Hundreds of offshore jobs at risk in Great Yarmouth on dark day for energy sector

Late afternoon light brings highlights some of Norfolk's sites seen from the air. Great Yarmouth, So

Late afternoon light brings highlights some of Norfolk's sites seen from the air. Great Yarmouth, Southtown and the port.PHOTO BY SIMON FINLAY - Credit: Archant Norfolk

A major offshore company has slumped into administration on a dark day for the region's energy sector, putting as many as 280 people out of work.

Picture: James Bass

Picture: James Bass - Credit: Eastern Daily Press © 2010

News that Red7Marine Group, which provided oil and gas products and services, has appointed administrators came less than 48 hours after Fugro, which provides geo-surveying services to the oil and gas industry, announced it was pulling out of the region, putting more than 100 jobs at risk.

At the same time, further doubt has been cast over the future of Gorleston energy services company CLS Offshore and its 100 remaining staff after HMRC vetoed a CVA (company voluntary arrangement) proposal under which directors had offered to pay creditors about half the collective £5m debt owed to them over five years. Director David James has pledged to continue the battle to save the company he founded.

The latest redundancies - a direct result of the global crash in oil prices - will hit the east coast hard, with not only skilled offshore workers without jobs to go to on Monday but administration and office staff, cleaners and contractors all affected.

Red7Marine staff were told that the company had collapsed yesterday morning.

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They were informed that Tom Jack, Sam Woodward and John Sumpton of Ernst Young had been appointed joint administrators of the company. And while a sale of its inland marine engineering services division was immediately agreed to a private investor, Red7Marine Offshore, which has two sites in Yarmouth, did not form part of the sale.

It is understood that in addition to nearly 50 directly employed staff, the total affected is likely to reach about 280 with the inclusion of crew which manned the firm's three vessels and more than 150 sub-contracted divers. Nine employees have been retained to help the administrators in winding down the business.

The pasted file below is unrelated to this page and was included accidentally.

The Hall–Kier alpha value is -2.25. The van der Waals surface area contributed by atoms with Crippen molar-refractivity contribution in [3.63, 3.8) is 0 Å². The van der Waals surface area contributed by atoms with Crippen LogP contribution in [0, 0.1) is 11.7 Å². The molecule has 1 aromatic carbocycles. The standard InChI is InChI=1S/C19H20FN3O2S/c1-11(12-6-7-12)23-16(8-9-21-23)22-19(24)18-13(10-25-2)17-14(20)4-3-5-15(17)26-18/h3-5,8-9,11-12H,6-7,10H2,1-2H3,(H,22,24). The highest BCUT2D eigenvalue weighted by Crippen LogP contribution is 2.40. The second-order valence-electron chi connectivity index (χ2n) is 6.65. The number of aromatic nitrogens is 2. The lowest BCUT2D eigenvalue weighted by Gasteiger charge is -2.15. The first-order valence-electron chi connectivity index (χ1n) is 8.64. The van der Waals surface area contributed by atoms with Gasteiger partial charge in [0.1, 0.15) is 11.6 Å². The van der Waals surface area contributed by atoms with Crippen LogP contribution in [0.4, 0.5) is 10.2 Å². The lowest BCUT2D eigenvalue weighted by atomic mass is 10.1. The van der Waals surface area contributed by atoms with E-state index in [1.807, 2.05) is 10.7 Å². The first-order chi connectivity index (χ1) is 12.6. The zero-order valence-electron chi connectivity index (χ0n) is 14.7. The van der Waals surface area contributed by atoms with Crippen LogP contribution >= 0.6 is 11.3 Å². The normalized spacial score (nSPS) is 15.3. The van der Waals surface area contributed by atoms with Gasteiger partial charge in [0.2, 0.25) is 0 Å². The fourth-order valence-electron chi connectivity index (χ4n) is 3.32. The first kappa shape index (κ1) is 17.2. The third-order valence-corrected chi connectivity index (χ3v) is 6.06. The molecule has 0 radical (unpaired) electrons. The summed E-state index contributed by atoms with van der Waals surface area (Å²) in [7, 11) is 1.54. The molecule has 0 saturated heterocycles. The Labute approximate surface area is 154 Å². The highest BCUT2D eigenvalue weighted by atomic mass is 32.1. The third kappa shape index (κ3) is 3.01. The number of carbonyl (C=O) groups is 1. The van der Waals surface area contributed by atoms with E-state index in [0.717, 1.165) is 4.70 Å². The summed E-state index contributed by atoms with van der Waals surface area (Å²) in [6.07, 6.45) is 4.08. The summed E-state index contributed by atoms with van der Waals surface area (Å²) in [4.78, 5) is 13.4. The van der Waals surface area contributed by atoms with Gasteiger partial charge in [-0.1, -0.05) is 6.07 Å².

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Administrator Mr Jack said: 'In the period leading up to the administration, the group's cash flows came under significant strain due to falling demand for its services as a result of the collapse of the oil price, ongoing investment in the group's fleet, and a number of unexpected charges.

'Despite attempts to recapitalise the group, the directors were unable to do so and have been seeking alternative investment to support a turnaround of the business. This was not possible to achieve on a solvent basis and the group has therefore been placed into administration by the directors.

'It is with regret that the offshore business could not be sold and has ceased trading. We will support all employees affected by redundancy at this difficult time, including helping them to make claims for amounts owing to them from the Redundancy Payments Service.'

The firm's fate is a stark reminder of the ups and downs of the energy sector.

As recently as autumn 2014, before the oil market crisis gripped, Red7Marine reported its investment in a fleet of remotely operated vehicles (ROVs) to expand its North Sea operations. A month earlier, the company had also announced the acquisition of a new saturation diving vessel, Red7Alliance.

Earlier this week, the global slump in oil prices was felt by staff from Yarmouth company Fugro, who were told that after undertaking a review it was consolidating some of its smaller offices into larger sites.

The Yarmouth site in Morton Peto Road is one such smaller site and bosses said the majority of its work will be moved to sister offices in Holland and Portsmouth.

Andy Wood, Fugro managing director, said 107 jobs were at risk of redundancy but it was hoped a 'significant' number of staff would be offered opportunities elsewhere.

He added: 'Hopefully good numbers of those will be offered a chance to relocate. Sadly its inevitable a number of those will not be able to relocate or won't be able to find suitable alternatives. There will clearly be some final redundancies at the end of this process.'

Yarmouth MP Brandon Lewis said it was a 'sad day' to see so many jobs going but he was confident the industry was still a resilient one for the area.

He said: 'The oil industry is going through difficult times but at the same time there has been some very good news around a decommissioning base being set up in Yarmouth and jobs from that will come on stream fairly quickly.'

Mr Lewis said there was a lot to be optimistic about in terms of Yarmouth's tumbling unemployment figures but stressed the importance of extending every help to workers affected by redundancy.

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